Netflix (NASDAQ:NFLX) recently started adding some 3-D and high resolution HD content to its service and has stated that its subscribers can view this content only if their Internet service providers (ISPs) are using Netflix’s Open Connect CDN.  Netflix expects its subscribers to push their ISPs towards the adoption of Netflix’s own CDN. Why is the company doing so?
Netflix launched its own content delivery network (CDN) named Open Connect last year, which is a dedicated CDN for video delivery. Over time, the company expects to deliver a majority of its data using Open Connect and, in the process, reduce reliance on third-party CDN providers. Netflix has traditionally used services from CDN providers such as Lime Light Networks, Level 3 and Akamai (NASDAQ:AKAM). As the company moves towards higher video quality, which requires higher bandwidth, it can potentially save costs with its own CDN and make ISPs such as Comcast (NASDAQ:CMCSA) a little happier.
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Besides potentially saving costs, Netflix can enhance the quality of its delivery by building a dedicated network and leveraging economies of scale. Furthermore, it is likely that given the dedicated nature of Open Connect, the number of servers will be optimally distributed so as to provide best delivery to Netflix’s customers based on geographical location. ISPs have the option to either deploy Netflix’s Open Connect device or get their data from common Internet exchanges.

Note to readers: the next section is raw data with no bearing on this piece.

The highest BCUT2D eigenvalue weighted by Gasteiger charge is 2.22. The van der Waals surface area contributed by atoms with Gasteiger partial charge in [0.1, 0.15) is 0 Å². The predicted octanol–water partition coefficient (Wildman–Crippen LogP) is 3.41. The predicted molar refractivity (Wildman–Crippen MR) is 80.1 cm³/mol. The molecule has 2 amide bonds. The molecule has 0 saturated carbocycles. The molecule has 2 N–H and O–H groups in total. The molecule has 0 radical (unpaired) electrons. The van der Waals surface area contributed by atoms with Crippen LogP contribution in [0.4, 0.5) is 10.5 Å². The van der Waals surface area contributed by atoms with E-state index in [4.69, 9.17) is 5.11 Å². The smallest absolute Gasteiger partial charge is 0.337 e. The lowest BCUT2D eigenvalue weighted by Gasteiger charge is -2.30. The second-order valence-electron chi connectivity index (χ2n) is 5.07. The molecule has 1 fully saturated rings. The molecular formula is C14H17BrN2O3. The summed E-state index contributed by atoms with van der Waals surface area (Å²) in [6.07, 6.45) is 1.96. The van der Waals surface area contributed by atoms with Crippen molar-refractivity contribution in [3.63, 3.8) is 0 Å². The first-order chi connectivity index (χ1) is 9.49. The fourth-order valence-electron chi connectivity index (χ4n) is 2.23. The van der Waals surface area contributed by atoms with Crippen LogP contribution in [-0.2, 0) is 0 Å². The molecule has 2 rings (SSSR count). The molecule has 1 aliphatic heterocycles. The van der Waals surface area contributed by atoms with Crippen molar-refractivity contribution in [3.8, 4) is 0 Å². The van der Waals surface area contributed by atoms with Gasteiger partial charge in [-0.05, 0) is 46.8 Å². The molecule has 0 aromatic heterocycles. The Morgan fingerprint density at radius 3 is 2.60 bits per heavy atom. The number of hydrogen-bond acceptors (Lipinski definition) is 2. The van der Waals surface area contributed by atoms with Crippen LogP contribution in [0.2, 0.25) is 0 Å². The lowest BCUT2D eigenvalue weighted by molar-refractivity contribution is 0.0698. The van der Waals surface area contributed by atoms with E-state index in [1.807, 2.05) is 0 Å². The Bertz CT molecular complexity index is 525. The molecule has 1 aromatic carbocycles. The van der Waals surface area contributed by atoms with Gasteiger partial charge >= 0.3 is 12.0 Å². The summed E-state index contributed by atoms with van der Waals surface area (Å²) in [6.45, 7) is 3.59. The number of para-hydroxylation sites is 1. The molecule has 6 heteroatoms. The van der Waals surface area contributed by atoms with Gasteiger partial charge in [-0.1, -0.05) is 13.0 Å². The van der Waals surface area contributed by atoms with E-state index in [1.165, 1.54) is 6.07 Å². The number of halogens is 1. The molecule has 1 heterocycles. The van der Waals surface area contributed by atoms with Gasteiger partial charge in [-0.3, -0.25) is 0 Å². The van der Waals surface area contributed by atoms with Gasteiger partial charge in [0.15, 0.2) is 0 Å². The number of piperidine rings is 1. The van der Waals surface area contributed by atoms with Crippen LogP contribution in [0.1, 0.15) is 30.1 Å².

The flexibility and potential of less network congestion might be something that ISPs will like. Overall, Netflix is trying to please ISPs and not be a competing service that clogs their pipes. The other motivation is to reduce costs in the face of profit crunch and improve data delivery to enhance customer experience. This reconciles with the broader effort to re-build the company image following the 2011 fiasco.
Our price estimate for Netflix stands at $81, implying a discount of about 20% to the market price.Notes:
- Netflix adds 3-D, Super HD movies to push ISPs towards its own CDN, GigaOm, Jan 8 2012 [↩]